Gabriel Duvall's name probably isn't fresh on many people's minds unless they're affiliated with DuVal High School. And in all likelihood, most of those people have not traveled the four miles on Route 193 from the Lanham school to Glenn Dale's Marietta House Museum to find out about the DuVal namesake.

Even museum director Susan Wolfe didn't know about the house or its former inhabitants when she started working there in 1991. She hopes the museum's latest exhibit, which commemorates the 250th anniversary of the birth of original occupant Gabriel Duvall, gets others as excited as she has become about the Duvalls. At the very least, guided tours will explain why DuVal High School is not spelled "Duvall." It is speculated that Duvall's son, Edmund, changed the name's spelling in the early 19th century to reflect its earlier French rendition.

"This family was extraordinary. And the house is like a hidden little treasure. We try to make it more like a home than a museum," Wolfe said.

In some of the rooms, it's okay for visitors to sit on replica 19th-century chairs or touch items. However, the museum has replaced some of its replica items with the real things for this exhibit. That means that until the exhibit's closing in March, some of the finery is off limits, including 19th-century imported porcelain dining sets and silver.

After the Maryland-National Capital Park and Planning Commission designated the house a museum in 1988, research and renovation kept it closed for much of the time until 1996, when the county celebrated its tricentennial. Today, the house also serves as the headquarters of the Prince George's County Historical Society.

Wolfe and other county employees have been working on making the house "spiffy and furnished," as she put it, for its current exhibit, which displays replicas, artifacts and documents that help tell the story of the former associate justice of the U.S. Supreme Court and his family.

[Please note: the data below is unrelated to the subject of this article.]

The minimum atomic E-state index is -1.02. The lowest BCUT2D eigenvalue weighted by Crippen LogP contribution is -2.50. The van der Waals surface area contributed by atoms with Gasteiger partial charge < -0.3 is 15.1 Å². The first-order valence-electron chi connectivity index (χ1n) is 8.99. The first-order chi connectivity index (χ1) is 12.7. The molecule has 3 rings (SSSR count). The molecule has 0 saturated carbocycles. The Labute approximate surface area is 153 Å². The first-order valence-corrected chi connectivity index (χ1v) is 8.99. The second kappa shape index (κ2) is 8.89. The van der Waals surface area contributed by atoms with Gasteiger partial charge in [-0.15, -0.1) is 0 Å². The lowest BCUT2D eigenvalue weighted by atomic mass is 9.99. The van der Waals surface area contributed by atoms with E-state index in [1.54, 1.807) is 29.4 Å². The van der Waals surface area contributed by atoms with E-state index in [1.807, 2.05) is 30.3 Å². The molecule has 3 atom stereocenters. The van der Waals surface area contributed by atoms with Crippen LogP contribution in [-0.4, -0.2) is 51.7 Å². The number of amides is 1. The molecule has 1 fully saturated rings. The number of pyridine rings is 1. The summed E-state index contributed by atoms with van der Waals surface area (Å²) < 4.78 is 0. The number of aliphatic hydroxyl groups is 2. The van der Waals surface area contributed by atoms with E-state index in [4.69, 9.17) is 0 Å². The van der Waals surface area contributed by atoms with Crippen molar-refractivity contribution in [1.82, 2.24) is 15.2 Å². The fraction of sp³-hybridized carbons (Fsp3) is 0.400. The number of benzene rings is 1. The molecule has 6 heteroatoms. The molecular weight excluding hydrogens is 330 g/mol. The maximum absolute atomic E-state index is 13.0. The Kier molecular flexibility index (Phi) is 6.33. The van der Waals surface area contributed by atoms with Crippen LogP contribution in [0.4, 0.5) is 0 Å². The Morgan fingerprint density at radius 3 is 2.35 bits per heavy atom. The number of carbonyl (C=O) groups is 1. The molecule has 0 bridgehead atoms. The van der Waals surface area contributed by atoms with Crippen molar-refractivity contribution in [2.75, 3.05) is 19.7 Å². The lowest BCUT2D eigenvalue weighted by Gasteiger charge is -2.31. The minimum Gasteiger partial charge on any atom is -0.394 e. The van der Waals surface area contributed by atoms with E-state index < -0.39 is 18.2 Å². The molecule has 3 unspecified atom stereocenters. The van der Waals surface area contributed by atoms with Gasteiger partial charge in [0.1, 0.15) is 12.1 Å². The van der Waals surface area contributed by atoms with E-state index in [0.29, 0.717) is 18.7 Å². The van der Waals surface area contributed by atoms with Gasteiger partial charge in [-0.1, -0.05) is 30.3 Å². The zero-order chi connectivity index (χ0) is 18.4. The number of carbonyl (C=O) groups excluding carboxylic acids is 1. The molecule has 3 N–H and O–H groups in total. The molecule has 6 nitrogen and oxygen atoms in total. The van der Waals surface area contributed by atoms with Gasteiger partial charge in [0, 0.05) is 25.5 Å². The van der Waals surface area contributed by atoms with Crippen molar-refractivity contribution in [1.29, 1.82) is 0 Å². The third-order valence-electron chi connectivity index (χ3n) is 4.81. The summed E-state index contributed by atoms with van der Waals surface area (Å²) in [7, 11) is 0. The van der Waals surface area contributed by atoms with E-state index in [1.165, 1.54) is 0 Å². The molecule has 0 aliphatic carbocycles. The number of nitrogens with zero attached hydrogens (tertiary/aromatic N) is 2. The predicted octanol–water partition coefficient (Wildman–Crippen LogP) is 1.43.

Duvall had the original red brick, two-story house built when he was serving on the Supreme Court in the early 1800s and added on to it when he became the guardian of three of his grandchildren. The basement, which had been used as museum storage, is renovated for the exhibit, which includes time lines, artifacts and glass-encased personal items such as wedding gifts, jewelry and a pair of stockings worn by three generations. The downstairs also holds clues to Duvall's land acquisitions in the county as well as the plantation life of Marietta House, with the text of newspaper ads announcing runaway slaves or searching for an overseer in 1818 who could "manage a farm of 700 acres and twenty slaves."

The rest of the exhibit mentions little about plantation operations, focusing rather on Duvall's political career and possessions of his descendants. His role in the Revolutionary War and as a Maryland House delegate, congressman and comptroller of the U.S. Treasury is explained through a variety of items placed throughout the Federal-style house and in the adjacent unheated building that served as Duvall's law office.

Wolfe culled the exhibit pieces from a variety of sources, such as the Society of the Descendants of Maureen Duvall, the U.S. Supreme Court Curator's Office, the National Archives and the Historic Annapolis Foundation. She discovered items, such as an oil portrait of Duvall's son, that the museum had no record of. Some exhibit pieces are on loan, some are part of the mansion's permanent exhibit, and many of the portraits and documents are re-creations of originals. Items on display include a chair given to Duvall by Thomas Jefferson, a lock of Duvall's white hair, monogrammed silver, pieces of Gabriel Duvall's wedding vest, a family prayer book containing family members' signatures and an original watercolor of Marietta House in the 1880s.

"The exciting part of this exhibit is finding out more information. When we started, of course we thought we knew a lot. But you just keep finding stuff all the time," Wolfe said.

"Gabriel Duvall 250th Anniversary Exhibit" runs through March at the Marietta House Museum, 5626 Bell Station Rd., Glenn Dale. Walk-in tours are 11 a.m. to 3 p.m. Fridays and noon to 4 p.m. Saturdays and Sundays. Group tours can be arranged. Admission is $3 for adults, $2 for seniors and groups, $1 for children 5 to 18 and free for those 4 and younger. Call 301-464-5291.

Tour guide Stacey Hawkins, right, leads Anita Irie and Jeff Zunich, behind glass, through the Duvall exhibit bedroom at the Marietta House Museum.The campeachy chair, a Thomas Jefferson design, was a gift from Jefferson to Gabriel Duvall. A borrowed Rosenthal etching, right, is from that time period.